I know I’m human. And if you were all these things, then you’d just attack me right now, so some of you are still human. This thing doesn’t want to show itself, it wants to hide inside an imitation. It’ll fight if it has to, but it’s vulnerable out in the open. If it takes us over, then it has no more enemies, nobody left to kill it. And then it’s won.
In Lancaster’s script, the Norris transformation scene was much more quiet than the final version — which became one of the film’s major set pieces. Ploog initially wanted to focus on tentacles erupting from Norris’s feet; Bottin differed: he had the idea of the Norris-Thing splitting its chest to reveal toothed jaws. The effects artist elaborated the concept trying to impersonate the Thing — to think as if he himself were the alien: “Well, if I were a Thing from outer space, and I’d been shocked over and over with paddles, what would I do? Well, I’d rip open my chest and bite off the doctor’s arms with my ribcage!” He also added: “when the guy’s stomach suddenly splits open and changes into a big mouth and bites the guy’s arms off — if you think about it, it’s logical. The doctor is bugging him and it’s trying to play possum. What’s it going to do? Best thing to do is just let the guy fall in and bite him.”
Effects technician Archie Gillett devised a mechanical false body for Charles Hallahan — with an inner armature of fiberglass and foam latex skin and innards. The teeth were moulded in acrylic with a razor-sharp edge. Originally, the chest-splitting mechanism was conceived as a relatively scissor-type lever operating the fiberglass jaws; however, the technician lying beneath the table did not have enough leverage or strength for the mechanism to work. To solve that issue, Gillett added a hydraulic ram that could open and close the body cavity. It was originally intended to have the body spitting blood and ichor before it gnawed on Copper’s arms, but problems during shooting prevented the gag from appearing in the film.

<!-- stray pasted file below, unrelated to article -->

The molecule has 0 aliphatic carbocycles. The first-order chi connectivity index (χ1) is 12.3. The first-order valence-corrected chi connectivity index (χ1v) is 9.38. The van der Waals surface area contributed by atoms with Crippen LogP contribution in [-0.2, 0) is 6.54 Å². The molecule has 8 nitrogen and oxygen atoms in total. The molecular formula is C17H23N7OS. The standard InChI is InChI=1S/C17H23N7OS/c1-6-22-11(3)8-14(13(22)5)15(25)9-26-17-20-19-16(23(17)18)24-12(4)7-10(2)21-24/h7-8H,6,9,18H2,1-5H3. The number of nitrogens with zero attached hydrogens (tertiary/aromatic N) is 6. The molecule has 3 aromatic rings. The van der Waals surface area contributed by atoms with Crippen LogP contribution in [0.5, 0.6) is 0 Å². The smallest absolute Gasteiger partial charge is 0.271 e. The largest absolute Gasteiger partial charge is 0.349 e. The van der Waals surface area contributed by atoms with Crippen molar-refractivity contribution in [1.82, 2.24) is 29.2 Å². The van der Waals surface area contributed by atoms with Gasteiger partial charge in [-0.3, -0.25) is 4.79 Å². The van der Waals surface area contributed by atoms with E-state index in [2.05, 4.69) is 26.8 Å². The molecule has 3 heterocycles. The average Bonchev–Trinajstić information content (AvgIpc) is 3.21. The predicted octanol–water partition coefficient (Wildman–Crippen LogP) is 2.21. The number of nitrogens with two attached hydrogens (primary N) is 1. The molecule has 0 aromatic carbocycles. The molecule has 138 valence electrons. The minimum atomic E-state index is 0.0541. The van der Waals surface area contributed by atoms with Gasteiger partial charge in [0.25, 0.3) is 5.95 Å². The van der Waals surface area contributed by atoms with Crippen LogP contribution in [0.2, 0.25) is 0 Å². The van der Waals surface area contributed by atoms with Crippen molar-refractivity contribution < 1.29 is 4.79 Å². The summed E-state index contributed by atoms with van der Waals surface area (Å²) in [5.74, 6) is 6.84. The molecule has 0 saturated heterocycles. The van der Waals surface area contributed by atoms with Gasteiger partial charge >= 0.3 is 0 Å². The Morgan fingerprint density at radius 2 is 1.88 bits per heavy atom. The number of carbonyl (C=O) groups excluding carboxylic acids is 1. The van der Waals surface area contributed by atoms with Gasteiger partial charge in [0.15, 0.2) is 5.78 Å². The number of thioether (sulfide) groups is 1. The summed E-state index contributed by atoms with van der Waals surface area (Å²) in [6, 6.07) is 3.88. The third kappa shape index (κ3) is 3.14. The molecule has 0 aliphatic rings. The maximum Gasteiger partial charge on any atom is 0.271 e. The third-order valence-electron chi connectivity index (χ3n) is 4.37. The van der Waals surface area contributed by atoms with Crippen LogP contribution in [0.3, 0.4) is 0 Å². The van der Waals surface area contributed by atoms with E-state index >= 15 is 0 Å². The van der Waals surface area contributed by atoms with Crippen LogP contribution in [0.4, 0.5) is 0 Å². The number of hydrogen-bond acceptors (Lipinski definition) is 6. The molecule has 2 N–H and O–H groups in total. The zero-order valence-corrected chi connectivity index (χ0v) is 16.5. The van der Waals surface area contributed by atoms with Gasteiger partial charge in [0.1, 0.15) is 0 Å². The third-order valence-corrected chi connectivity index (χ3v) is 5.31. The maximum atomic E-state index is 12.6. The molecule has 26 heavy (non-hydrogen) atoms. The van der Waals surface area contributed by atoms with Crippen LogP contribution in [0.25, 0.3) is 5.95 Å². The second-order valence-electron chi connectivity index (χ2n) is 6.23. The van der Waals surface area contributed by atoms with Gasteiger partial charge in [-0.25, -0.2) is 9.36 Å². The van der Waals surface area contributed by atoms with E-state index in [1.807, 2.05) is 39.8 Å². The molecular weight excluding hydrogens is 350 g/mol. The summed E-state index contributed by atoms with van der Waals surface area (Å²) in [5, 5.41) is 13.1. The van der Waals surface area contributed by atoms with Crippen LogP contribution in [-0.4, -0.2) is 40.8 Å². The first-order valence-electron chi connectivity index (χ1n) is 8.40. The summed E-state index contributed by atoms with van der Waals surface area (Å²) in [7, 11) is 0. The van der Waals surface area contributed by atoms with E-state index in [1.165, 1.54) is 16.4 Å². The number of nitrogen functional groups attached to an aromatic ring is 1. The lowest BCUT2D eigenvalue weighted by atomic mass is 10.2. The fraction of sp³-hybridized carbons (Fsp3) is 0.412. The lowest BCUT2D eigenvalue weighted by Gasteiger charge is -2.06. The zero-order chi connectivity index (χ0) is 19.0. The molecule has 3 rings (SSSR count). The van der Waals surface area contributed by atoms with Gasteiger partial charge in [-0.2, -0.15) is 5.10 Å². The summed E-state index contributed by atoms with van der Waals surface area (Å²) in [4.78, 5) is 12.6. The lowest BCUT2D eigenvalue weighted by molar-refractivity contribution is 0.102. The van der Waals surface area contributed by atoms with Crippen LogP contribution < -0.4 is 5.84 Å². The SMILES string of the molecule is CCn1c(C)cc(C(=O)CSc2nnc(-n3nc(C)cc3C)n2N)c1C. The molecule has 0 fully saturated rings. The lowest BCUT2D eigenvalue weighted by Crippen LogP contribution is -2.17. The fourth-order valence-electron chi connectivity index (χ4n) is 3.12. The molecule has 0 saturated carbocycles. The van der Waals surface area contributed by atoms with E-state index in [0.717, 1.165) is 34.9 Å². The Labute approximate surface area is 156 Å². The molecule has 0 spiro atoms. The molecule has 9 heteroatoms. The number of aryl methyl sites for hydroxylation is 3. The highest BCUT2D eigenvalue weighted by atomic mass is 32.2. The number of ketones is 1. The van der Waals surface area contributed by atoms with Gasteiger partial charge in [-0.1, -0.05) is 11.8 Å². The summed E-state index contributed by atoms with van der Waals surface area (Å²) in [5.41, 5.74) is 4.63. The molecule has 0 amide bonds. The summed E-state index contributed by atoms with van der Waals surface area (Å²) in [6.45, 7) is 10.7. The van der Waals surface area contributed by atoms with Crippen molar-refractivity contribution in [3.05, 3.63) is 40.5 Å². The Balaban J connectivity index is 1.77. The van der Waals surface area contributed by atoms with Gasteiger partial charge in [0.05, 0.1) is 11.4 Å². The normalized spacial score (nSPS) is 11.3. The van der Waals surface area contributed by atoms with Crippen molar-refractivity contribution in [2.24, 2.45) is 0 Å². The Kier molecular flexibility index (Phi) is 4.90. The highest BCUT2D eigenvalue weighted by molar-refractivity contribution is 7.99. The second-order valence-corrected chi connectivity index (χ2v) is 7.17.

Hallahan was also underneath the table on which the fake body was put, with his head and shoulders extending above and blended with the fake torso. The jaws bit through specially-prepared replica arms made in gelatin (for the skin and flesh, with blood tubes inserted) and dental acrylic (for the bones), suspended by a brace for the close-up shot. For the next shot, another fake body was constructed in foam latex and fiberglass, and the now armless Copper was played by real amputee Joe Carone, endowed with a mask that reproduced Richard Dysart’s facial connotations.
A third fake body violently spits out green ichor thanks to small explosive charges, while thin urethane tentacles — operated from underneath — writhe about. In the next shot, the camera pans up to reveal that a monstrous form has emerged from the Norris-Thing’s chest — with spider-like legs, deformed humanoid limbs, and a monstrous head with Hallahan’s likeness on the front end of a serpentine, intestine-like neck. Suspended by cables, this creature was devised as a marionette operated by wires from above. Bob Worthington supervised the construction of six different puppet heads, each with individual functions and ranges of expression. The head, whatever the version, was maneuvered through a hole in the false ceiling (concealed by the head itself through appropriate camera angles) and its facial expressions were all radio-controlled.